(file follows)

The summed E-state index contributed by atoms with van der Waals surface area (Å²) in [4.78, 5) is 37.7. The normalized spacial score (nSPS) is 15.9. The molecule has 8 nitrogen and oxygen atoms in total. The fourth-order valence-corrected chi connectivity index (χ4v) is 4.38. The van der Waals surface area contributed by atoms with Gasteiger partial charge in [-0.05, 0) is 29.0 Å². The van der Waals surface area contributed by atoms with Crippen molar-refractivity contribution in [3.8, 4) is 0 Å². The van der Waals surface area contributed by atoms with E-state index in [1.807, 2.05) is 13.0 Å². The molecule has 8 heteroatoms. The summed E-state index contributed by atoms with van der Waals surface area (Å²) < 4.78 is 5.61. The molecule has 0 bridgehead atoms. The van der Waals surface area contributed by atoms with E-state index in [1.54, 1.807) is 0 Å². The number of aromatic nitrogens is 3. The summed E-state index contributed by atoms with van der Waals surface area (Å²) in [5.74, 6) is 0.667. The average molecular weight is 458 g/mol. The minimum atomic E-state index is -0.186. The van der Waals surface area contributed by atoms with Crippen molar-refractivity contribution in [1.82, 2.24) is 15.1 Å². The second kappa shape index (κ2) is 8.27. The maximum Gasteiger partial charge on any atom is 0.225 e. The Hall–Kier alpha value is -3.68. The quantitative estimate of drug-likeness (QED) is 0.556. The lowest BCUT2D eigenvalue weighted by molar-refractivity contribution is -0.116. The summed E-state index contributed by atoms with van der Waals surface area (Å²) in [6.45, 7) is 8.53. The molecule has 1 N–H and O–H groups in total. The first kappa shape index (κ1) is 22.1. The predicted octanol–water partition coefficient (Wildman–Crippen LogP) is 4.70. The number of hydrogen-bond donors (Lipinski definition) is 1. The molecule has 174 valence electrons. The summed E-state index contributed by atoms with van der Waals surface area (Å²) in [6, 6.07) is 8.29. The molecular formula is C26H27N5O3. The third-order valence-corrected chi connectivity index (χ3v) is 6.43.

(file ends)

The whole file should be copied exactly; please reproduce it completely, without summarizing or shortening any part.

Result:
The summed E-state index contributed by atoms with van der Waals surface area (Å²) in [4.78, 5) is 37.7. The normalized spacial score (nSPS) is 15.9. The molecule has 8 nitrogen and oxygen atoms in total. The fourth-order valence-corrected chi connectivity index (χ4v) is 4.38. The van der Waals surface area contributed by atoms with Gasteiger partial charge in [-0.05, 0) is 29.0 Å². The van der Waals surface area contributed by atoms with Crippen molar-refractivity contribution in [3.8, 4) is 0 Å². The van der Waals surface area contributed by atoms with E-state index in [1.807, 2.05) is 13.0 Å². The molecule has 8 heteroatoms. The summed E-state index contributed by atoms with van der Waals surface area (Å²) < 4.78 is 5.61. The molecule has 0 bridgehead atoms. The van der Waals surface area contributed by atoms with E-state index in [1.54, 1.807) is 0 Å². The number of aromatic nitrogens is 3. The summed E-state index contributed by atoms with van der Waals surface area (Å²) in [5.74, 6) is 0.667. The average molecular weight is 458 g/mol. The minimum atomic E-state index is -0.186. The van der Waals surface area contributed by atoms with Crippen molar-refractivity contribution in [1.82, 2.24) is 15.1 Å². The second kappa shape index (κ2) is 8.27. The maximum Gasteiger partial charge on any atom is 0.225 e. The Hall–Kier alpha value is -3.68. The quantitative estimate of drug-likeness (QED) is 0.556. The lowest BCUT2D eigenvalue weighted by molar-refractivity contribution is -0.116. The summed E-state index contributed by atoms with van der Waals surface area (Å²) in [6.45, 7) is 8.53. The molecule has 1 N–H and O–H groups in total. The first kappa shape index (κ1) is 22.1. The predicted octanol–water partition coefficient (Wildman–Crippen LogP) is 4.70. The number of hydrogen-bond donors (Lipinski definition) is 1. The molecule has 174 valence electrons. The summed E-state index contributed by atoms with van der Waals surface area (Å²) in [6, 6.07) is 8.29. The molecular formula is C26H27N5O3. The third-order valence-corrected chi connectivity index (χ3v) is 6.43.